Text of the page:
A good diet and regular eye checks are essential steps in fighting against Macular Degeneration. Follow these 6 top tips for healthy eyes.
Leading dietitian and nutritionist, Susie Burrell, has teamed up with Specsavers to raise awareness of the importance of both a healthy diet and regular eye checks in the detection and fight against the largely symptomless disease.
Here, Susie shares her top 6 tips for healthy eyes.
1. Power up on veggies
Include a leafy green, orange or red vegetable in your diet every day, and even better serve with extra virgin olive oil to enhance nutrient absorption. Leafy greens are a rich source of lutein while orange and red vegetables offer the powerful antioxidant beta carotene.
2. Snack smart
Snack on a handful of mixed seeds and nuts every day. Pepitas, walnuts and Brazil nuts are especially eye health nutrient rich, thanks to their Vitamin E, selenium, zinc and omega 3 contents. Incorporate these ingredients into tasty snacks, such as the healthy Macular Degeneration busting Bliss Balls recipe, which utilises ingredients rich in a number of vitamins, such as Vitamin A and Vitamin E, along with a host of antioxidants that are proven to be good for the eyes and are key in the battle against Macular Degeneration.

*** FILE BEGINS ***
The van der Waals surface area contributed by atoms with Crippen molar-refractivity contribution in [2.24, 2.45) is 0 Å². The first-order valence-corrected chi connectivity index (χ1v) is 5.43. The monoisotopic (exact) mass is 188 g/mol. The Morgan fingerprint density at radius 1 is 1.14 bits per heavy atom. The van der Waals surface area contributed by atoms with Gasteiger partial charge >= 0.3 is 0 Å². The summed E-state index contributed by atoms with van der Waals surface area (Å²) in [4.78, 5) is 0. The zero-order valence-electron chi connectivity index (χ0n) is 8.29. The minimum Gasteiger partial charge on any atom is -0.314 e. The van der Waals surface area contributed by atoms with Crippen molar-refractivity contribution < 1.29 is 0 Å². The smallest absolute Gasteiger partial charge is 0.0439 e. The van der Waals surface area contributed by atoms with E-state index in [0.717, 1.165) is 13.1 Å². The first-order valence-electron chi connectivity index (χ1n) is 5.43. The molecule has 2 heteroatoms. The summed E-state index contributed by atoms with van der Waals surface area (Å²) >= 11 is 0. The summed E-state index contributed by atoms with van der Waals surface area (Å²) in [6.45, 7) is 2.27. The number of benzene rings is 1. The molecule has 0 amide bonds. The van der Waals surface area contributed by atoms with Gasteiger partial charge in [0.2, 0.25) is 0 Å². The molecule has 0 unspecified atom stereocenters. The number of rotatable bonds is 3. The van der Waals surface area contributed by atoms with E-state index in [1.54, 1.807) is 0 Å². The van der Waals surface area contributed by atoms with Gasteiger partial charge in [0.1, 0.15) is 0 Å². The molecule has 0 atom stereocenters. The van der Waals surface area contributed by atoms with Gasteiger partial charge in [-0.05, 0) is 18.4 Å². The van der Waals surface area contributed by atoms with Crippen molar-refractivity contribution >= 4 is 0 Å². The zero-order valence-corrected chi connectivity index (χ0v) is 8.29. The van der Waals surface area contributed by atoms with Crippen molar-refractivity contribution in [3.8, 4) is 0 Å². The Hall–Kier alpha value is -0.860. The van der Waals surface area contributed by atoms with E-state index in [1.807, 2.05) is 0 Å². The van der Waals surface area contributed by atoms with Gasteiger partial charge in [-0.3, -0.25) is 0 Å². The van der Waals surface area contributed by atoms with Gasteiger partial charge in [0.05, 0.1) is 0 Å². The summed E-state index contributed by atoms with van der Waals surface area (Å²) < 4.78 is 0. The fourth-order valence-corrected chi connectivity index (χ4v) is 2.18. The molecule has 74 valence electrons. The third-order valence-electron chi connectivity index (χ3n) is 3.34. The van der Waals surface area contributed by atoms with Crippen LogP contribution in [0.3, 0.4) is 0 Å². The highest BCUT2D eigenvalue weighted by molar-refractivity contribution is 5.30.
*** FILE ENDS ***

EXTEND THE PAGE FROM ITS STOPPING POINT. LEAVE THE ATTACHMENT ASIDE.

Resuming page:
3. Bump up your omega 3
Do so by eating oily fish at least three times a week; good choices include salmon, sardines and tuna.
4. Don't be scared of eggs!
They are one of the most nutrient rich foods available, in particular the yolks which offer lutein as well as another antioxidant zeaxanthin and the micro nutrient zinc. Better still enjoy your eggs a few times each week with some leafy greens and tomato for an extra nutritional punch.
5. Don't forget your fruits
Berries, oranges and kiwi fruits contain exceptionally high levels of Vitamin C which has been linked to reducing Macular Degeneration. Aim for 1-2 pieces every day.
6. Get your eyes checked regularly
Macular Degeneration can be detected through a simple eye test and early detection is vital to aid prompt treatment, which in many cases can stall the progress of the disease and preserve sight.